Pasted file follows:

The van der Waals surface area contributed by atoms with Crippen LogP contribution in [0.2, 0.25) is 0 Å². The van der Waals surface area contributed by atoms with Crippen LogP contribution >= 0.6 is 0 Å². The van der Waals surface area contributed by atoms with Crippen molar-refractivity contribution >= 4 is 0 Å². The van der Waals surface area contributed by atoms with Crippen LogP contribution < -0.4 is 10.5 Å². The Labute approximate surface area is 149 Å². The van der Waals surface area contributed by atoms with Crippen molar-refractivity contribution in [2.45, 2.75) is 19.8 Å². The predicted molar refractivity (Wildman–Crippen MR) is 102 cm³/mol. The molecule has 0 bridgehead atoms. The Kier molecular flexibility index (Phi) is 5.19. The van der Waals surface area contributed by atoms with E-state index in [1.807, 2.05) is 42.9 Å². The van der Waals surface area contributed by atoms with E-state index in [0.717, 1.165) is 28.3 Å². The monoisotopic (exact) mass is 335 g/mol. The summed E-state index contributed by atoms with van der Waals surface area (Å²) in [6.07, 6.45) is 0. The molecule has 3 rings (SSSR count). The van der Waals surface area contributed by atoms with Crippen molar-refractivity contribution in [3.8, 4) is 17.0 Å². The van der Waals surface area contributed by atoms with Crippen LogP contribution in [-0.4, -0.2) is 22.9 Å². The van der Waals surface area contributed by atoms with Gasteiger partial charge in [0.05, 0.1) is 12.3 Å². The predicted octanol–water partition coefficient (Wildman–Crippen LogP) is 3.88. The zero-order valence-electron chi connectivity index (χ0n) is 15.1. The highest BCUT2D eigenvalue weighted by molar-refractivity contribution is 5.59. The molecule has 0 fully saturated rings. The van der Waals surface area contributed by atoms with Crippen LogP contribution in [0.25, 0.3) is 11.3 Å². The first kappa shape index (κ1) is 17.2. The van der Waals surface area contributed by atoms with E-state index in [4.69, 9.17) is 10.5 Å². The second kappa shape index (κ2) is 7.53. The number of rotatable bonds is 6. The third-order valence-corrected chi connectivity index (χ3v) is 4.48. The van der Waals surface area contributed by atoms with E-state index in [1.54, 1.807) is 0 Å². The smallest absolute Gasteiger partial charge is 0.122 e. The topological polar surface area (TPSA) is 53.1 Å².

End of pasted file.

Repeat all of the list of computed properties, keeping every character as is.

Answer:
The van der Waals surface area contributed by atoms with Crippen LogP contribution in [0.2, 0.25) is 0 Å². The van der Waals surface area contributed by atoms with Crippen LogP contribution >= 0.6 is 0 Å². The van der Waals surface area contributed by atoms with Crippen molar-refractivity contribution >= 4 is 0 Å². The van der Waals surface area contributed by atoms with Crippen LogP contribution < -0.4 is 10.5 Å². The Labute approximate surface area is 149 Å². The van der Waals surface area contributed by atoms with Crippen molar-refractivity contribution in [2.45, 2.75) is 19.8 Å². The predicted molar refractivity (Wildman–Crippen MR) is 102 cm³/mol. The molecule has 0 bridgehead atoms. The Kier molecular flexibility index (Phi) is 5.19. The van der Waals surface area contributed by atoms with E-state index in [1.807, 2.05) is 42.9 Å². The van der Waals surface area contributed by atoms with E-state index in [0.717, 1.165) is 28.3 Å². The monoisotopic (exact) mass is 335 g/mol. The summed E-state index contributed by atoms with van der Waals surface area (Å²) in [6.07, 6.45) is 0. The molecule has 3 rings (SSSR count). The van der Waals surface area contributed by atoms with Crippen molar-refractivity contribution in [3.8, 4) is 17.0 Å². The van der Waals surface area contributed by atoms with Crippen LogP contribution in [-0.4, -0.2) is 22.9 Å². The van der Waals surface area contributed by atoms with Gasteiger partial charge in [0.05, 0.1) is 12.3 Å². The predicted octanol–water partition coefficient (Wildman–Crippen LogP) is 3.88. The zero-order valence-electron chi connectivity index (χ0n) is 15.1. The highest BCUT2D eigenvalue weighted by molar-refractivity contribution is 5.59. The molecule has 0 fully saturated rings. The van der Waals surface area contributed by atoms with Crippen LogP contribution in [0.25, 0.3) is 11.3 Å². The first kappa shape index (κ1) is 17.2. The van der Waals surface area contributed by atoms with E-state index in [4.69, 9.17) is 10.5 Å². The second kappa shape index (κ2) is 7.53. The number of rotatable bonds is 6. The third-order valence-corrected chi connectivity index (χ3v) is 4.48. The van der Waals surface area contributed by atoms with E-state index in [1.54, 1.807) is 0 Å². The smallest absolute Gasteiger partial charge is 0.122 e. The topological polar surface area (TPSA) is 53.1 Å².